Can my employer make me pay them back money I have earned?

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Can my employer make me pay them back money I have earned?

Entering a new work contract and my work stated that they over paid me on the previous contract. I do not receive a pay stub to double check. They reported my earnings to the federal and state tax, as well as social security. Under that contract I received a higher pay rate and now they want me to pay the money back due to the new contract being a lower pay rate,

Asked on April 29, 2012 under Employment Labor Law, California

Answers:

SJZ, Member, New York Bar / FreeAdvice Contributing Attorney

Answered 9 years ago | Contributor

If you were paid the agreed upon--or in this case, from what you write, contractually set--rate previously, then that is NOT "overpayment" and the employer may not recover the money. An agreement, whether oral or written, to work for a certain wage is enforceable; you have to be paid as per that agreement, even if in retrospect, the employer feels they paid you more than they should have. The emloyer has no legal right to force you to return the money. (The sort of overpayment where an employer can get the money back would if someone's hourly rate was $20 per hour, but due to a mistake in inputting payroll, they paid her $29 per hour; or where someone was accidentally issued duplicate paychecks.)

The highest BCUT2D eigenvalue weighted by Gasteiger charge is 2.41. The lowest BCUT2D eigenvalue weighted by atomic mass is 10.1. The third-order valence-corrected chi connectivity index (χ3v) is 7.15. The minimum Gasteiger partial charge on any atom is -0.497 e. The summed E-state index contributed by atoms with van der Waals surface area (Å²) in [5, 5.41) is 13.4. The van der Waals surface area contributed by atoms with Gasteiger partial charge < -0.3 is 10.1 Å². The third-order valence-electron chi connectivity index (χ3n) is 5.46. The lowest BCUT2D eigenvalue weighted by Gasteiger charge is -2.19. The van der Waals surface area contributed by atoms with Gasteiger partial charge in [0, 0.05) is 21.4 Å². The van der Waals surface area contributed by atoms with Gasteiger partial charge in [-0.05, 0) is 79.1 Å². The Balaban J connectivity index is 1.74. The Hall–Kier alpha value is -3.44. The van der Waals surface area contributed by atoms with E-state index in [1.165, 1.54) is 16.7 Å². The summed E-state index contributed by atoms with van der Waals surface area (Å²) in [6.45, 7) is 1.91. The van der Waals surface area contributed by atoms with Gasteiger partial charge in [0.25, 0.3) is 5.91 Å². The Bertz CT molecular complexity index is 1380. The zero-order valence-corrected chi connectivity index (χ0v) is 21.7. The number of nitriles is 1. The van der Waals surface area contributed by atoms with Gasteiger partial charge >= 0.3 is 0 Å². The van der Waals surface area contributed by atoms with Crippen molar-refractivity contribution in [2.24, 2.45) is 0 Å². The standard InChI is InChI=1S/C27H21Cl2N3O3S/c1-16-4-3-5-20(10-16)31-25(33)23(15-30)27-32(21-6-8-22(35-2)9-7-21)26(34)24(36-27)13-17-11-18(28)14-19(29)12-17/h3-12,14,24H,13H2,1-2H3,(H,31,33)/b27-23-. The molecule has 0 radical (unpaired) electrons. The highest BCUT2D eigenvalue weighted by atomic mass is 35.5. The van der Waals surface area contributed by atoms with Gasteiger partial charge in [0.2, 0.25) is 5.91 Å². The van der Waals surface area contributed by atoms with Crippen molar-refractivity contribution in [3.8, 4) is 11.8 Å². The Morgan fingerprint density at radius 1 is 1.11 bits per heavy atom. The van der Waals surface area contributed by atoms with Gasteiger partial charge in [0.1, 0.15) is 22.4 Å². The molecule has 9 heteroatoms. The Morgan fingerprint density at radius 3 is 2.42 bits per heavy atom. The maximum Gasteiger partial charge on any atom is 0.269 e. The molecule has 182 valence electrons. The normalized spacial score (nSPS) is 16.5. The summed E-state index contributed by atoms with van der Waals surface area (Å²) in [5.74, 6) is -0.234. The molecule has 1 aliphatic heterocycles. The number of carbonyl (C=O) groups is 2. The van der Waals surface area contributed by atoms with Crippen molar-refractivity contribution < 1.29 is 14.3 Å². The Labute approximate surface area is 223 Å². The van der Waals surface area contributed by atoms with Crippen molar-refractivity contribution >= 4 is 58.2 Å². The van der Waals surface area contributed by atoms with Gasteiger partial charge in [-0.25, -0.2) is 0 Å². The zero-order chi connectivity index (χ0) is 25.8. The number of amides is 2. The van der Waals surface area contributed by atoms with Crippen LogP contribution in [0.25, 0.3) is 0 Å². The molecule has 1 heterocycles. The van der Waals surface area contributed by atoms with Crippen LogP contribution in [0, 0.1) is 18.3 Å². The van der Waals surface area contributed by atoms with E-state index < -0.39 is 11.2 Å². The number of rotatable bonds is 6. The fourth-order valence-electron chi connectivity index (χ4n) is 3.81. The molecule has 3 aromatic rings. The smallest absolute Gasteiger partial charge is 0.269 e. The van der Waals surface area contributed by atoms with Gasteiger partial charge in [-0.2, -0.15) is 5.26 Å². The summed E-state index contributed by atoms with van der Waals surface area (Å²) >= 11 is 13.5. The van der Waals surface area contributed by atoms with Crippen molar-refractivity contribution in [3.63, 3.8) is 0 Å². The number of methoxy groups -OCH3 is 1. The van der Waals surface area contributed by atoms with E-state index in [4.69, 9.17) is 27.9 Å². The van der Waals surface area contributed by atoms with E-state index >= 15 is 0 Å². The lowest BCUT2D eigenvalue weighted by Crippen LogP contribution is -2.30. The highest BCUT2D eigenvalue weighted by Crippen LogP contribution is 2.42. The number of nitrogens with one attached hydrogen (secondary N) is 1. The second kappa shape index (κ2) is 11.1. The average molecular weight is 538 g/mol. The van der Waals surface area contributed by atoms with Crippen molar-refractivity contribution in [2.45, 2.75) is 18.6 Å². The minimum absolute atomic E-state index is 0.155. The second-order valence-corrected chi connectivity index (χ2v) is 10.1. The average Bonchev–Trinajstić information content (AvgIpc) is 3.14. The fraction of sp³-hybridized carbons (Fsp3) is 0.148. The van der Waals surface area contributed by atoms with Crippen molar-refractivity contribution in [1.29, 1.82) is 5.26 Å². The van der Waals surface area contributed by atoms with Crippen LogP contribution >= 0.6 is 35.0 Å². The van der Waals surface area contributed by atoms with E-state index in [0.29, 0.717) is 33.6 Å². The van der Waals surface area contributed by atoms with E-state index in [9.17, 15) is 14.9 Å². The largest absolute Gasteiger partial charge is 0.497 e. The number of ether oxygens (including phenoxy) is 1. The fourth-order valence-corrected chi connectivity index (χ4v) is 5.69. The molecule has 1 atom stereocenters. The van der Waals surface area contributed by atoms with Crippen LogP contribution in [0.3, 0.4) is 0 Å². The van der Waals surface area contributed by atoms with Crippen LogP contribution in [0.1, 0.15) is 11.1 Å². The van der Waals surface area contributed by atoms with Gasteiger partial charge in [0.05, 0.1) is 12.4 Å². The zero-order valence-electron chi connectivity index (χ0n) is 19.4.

However, the above said, if you currently do not currently have a contract, the employer does not need to re-employ or contract again with you, if they feel that you have cost them money--they can't legally force to return the prior payments, but they can refuse to rehire you.


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